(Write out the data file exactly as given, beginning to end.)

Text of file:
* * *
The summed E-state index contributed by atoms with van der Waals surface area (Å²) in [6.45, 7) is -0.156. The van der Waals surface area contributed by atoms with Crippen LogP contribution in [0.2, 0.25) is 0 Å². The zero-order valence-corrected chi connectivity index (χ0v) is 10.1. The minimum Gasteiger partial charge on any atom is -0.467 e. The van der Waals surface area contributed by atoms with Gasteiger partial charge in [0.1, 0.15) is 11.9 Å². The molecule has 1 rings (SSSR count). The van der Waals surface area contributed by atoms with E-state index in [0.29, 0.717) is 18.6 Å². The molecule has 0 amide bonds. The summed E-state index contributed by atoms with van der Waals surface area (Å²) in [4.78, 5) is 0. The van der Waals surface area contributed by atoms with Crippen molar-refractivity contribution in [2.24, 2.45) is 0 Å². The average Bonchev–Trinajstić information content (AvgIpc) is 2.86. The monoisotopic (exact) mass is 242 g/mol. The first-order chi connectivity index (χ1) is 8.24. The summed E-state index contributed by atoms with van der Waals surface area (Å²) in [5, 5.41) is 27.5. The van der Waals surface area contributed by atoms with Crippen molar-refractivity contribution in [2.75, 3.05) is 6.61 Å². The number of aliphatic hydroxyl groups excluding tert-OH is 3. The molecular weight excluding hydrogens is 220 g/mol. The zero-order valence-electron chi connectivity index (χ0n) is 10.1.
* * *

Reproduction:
The summed E-state index contributed by atoms with van der Waals surface area (Å²) in [6.45, 7) is -0.156. The van der Waals surface area contributed by atoms with Crippen LogP contribution in [0.2, 0.25) is 0 Å². The zero-order valence-corrected chi connectivity index (χ0v) is 10.1. The minimum Gasteiger partial charge on any atom is -0.467 e. The van der Waals surface area contributed by atoms with Gasteiger partial charge in [0.1, 0.15) is 11.9 Å². The molecule has 1 rings (SSSR count). The van der Waals surface area contributed by atoms with E-state index in [0.29, 0.717) is 18.6 Å². The molecule has 0 amide bonds. The summed E-state index contributed by atoms with van der Waals surface area (Å²) in [4.78, 5) is 0. The van der Waals surface area contributed by atoms with Crippen molar-refractivity contribution in [2.24, 2.45) is 0 Å². The average Bonchev–Trinajstić information content (AvgIpc) is 2.86. The monoisotopic (exact) mass is 242 g/mol. The first-order chi connectivity index (χ1) is 8.24. The summed E-state index contributed by atoms with van der Waals surface area (Å²) in [5, 5.41) is 27.5. The van der Waals surface area contributed by atoms with Crippen molar-refractivity contribution in [2.75, 3.05) is 6.61 Å². The number of aliphatic hydroxyl groups excluding tert-OH is 3. The molecular weight excluding hydrogens is 220 g/mol. The zero-order valence-electron chi connectivity index (χ0n) is 10.1.